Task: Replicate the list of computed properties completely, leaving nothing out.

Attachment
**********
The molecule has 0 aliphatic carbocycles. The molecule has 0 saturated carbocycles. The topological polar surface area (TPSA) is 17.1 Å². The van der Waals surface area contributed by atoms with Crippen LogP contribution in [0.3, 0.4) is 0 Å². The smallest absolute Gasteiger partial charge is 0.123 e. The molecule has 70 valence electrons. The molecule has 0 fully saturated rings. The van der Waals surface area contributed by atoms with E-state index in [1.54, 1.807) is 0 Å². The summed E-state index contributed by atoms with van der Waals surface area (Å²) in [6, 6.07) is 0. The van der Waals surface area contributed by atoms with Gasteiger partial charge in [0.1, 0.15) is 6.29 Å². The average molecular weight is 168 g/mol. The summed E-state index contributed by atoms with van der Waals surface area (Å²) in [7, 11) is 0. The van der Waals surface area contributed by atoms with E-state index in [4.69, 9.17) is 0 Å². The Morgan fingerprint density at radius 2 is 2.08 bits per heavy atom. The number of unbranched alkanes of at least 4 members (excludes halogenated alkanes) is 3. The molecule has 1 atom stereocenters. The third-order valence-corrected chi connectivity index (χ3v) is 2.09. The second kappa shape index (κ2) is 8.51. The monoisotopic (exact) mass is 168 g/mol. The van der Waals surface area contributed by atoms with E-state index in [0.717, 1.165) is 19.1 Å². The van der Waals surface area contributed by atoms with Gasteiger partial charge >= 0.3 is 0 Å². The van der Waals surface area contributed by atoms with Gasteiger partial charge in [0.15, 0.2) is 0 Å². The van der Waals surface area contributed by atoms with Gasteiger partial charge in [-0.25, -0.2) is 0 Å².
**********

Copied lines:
The molecule has 0 aliphatic carbocycles. The molecule has 0 saturated carbocycles. The topological polar surface area (TPSA) is 17.1 Å². The van der Waals surface area contributed by atoms with Crippen LogP contribution in [0.3, 0.4) is 0 Å². The smallest absolute Gasteiger partial charge is 0.123 e. The molecule has 70 valence electrons. The molecule has 0 fully saturated rings. The van der Waals surface area contributed by atoms with E-state index in [1.54, 1.807) is 0 Å². The summed E-state index contributed by atoms with van der Waals surface area (Å²) in [6, 6.07) is 0. The van der Waals surface area contributed by atoms with Gasteiger partial charge in [0.1, 0.15) is 6.29 Å². The average molecular weight is 168 g/mol. The summed E-state index contributed by atoms with van der Waals surface area (Å²) in [7, 11) is 0. The van der Waals surface area contributed by atoms with E-state index in [4.69, 9.17) is 0 Å². The Morgan fingerprint density at radius 2 is 2.08 bits per heavy atom. The number of unbranched alkanes of at least 4 members (excludes halogenated alkanes) is 3. The molecule has 1 atom stereocenters. The third-order valence-corrected chi connectivity index (χ3v) is 2.09. The second kappa shape index (κ2) is 8.51. The monoisotopic (exact) mass is 168 g/mol. The van der Waals surface area contributed by atoms with E-state index in [0.717, 1.165) is 19.1 Å². The van der Waals surface area contributed by atoms with Gasteiger partial charge >= 0.3 is 0 Å². The van der Waals surface area contributed by atoms with Gasteiger partial charge in [0.15, 0.2) is 0 Å². The van der Waals surface area contributed by atoms with Gasteiger partial charge in [-0.25, -0.2) is 0 Å².